Explain the role played by the Duke of Northumberland in the Edwardian religious reforms of 1550-1553

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Explain the role played by the Duke of Northumberland in the Edwardian religious reforms of 1550-1553 (12)

When John Dudley, Duke of Northumberland, gained power in 1550 after the fall of Somerset, religious reform in England and Wales became more radical. Some historians say that Northumberland advanced Protestantism not because he was a great reformer but to advance his career. Since Northumberland had gained power because of the Reform faction, he had to deliver greater reform. AGR Smith said Northumberland’s religious settlement, “…committed England clearly and unequivocally to the Protestant camp.”

Up to 1552 a number of ceremonial changes were made with a more Protestant form of worship and belief being established after 1552. In 1550 Bishop Ridley of London carried out a campaign to move altars away from the east end of churches and into the nave where they were used as communion tables. This was designed to stress that Christ was not actually present under the forms of bread and wine in the Eucharist ceremony, in line with the teachings of the Calvinists and other reformed churches. In January 1552, to enforce doctrinal uniformity, a new Treason Act was passed which made it an offence to question any of the articles of faith of the Church of England.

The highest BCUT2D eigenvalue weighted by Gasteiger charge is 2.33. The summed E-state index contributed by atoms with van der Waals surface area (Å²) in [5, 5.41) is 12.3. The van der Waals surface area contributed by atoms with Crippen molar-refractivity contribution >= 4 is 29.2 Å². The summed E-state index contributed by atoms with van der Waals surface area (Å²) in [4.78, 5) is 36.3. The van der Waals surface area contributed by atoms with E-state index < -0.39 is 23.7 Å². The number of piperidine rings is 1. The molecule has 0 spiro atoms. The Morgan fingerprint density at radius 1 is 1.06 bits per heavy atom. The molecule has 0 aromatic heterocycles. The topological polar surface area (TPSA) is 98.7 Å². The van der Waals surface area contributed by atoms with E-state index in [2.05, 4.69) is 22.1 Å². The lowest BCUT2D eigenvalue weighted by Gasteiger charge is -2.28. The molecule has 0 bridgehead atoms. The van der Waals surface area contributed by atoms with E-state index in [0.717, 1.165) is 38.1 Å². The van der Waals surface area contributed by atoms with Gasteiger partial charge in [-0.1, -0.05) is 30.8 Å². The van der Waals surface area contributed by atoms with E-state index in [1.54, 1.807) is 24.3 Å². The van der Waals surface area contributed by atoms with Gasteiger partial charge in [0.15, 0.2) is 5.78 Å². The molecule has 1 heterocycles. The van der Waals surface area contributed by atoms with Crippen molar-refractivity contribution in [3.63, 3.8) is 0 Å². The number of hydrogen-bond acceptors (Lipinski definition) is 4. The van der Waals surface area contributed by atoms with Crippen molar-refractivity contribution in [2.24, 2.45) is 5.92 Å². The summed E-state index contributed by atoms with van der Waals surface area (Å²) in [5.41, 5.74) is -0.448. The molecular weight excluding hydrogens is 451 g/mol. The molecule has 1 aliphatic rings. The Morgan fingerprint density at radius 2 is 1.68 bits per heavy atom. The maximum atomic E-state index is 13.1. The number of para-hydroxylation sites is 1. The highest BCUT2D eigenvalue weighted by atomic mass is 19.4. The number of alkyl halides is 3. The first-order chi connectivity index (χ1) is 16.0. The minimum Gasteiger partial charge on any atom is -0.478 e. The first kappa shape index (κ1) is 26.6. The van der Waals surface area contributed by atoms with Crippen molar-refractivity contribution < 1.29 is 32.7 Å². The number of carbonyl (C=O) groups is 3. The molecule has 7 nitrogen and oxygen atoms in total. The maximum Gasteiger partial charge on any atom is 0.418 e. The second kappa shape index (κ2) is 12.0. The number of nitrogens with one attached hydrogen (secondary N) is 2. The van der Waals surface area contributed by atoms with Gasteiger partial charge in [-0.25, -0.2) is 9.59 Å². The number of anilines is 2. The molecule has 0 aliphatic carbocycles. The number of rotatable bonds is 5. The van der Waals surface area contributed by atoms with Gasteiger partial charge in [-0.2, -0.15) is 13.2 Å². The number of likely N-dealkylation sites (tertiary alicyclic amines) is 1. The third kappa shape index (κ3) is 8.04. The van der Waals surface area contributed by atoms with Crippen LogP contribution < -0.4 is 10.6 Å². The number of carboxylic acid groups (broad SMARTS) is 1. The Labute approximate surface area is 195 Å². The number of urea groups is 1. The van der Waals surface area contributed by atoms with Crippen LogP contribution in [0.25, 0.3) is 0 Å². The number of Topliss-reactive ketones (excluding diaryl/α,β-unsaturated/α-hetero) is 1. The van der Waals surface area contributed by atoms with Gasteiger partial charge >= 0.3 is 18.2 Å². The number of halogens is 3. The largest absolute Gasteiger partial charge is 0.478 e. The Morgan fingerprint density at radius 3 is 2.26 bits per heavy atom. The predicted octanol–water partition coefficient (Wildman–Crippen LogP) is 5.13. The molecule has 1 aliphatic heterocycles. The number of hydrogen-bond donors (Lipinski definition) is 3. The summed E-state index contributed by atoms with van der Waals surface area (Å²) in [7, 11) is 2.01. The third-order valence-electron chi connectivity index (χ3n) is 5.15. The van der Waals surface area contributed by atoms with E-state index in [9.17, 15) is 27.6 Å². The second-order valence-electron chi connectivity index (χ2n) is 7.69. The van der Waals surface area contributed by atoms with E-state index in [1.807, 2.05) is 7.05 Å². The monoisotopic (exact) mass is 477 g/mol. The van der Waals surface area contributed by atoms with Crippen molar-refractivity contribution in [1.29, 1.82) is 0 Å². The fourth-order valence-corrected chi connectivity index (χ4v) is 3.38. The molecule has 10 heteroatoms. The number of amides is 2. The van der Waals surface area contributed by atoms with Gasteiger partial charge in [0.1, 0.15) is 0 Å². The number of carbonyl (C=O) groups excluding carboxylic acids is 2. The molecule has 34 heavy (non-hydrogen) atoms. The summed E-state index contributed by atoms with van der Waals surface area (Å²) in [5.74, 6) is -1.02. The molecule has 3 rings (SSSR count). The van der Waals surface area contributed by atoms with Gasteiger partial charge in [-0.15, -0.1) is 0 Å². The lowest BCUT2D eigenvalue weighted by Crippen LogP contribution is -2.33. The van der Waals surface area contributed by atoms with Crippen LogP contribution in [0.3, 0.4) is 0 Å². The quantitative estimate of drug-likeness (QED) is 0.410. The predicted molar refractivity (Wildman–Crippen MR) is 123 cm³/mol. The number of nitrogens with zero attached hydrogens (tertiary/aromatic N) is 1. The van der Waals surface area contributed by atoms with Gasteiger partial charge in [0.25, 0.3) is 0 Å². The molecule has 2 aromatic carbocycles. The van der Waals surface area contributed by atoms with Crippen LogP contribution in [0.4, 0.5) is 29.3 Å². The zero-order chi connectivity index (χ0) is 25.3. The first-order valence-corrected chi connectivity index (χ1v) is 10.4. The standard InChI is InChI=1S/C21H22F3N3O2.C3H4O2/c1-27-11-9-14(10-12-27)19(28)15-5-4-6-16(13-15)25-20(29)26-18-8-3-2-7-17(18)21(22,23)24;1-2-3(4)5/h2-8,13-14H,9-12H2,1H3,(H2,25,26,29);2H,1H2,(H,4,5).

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The centrepiece of Northumberland and Cranmer’s religious reforms was introduced in 1552: the Second Book of Common Prayer. It became the official basis for church services and had to be used by both clergy and laity. Its teachings included a Eucharist ceremony in line with Calvin’s belief in a ‘spiritual presence’, the abolition of the Mass, replacing colourful robes with plain surplice and abolishing the sign of the cross at confirmation. Furthermore, the Eucharist was now called the Lord’s Supper and the wording of the service stressed the ceremony was a memorial service – Communicants took the bread in remembrance ...

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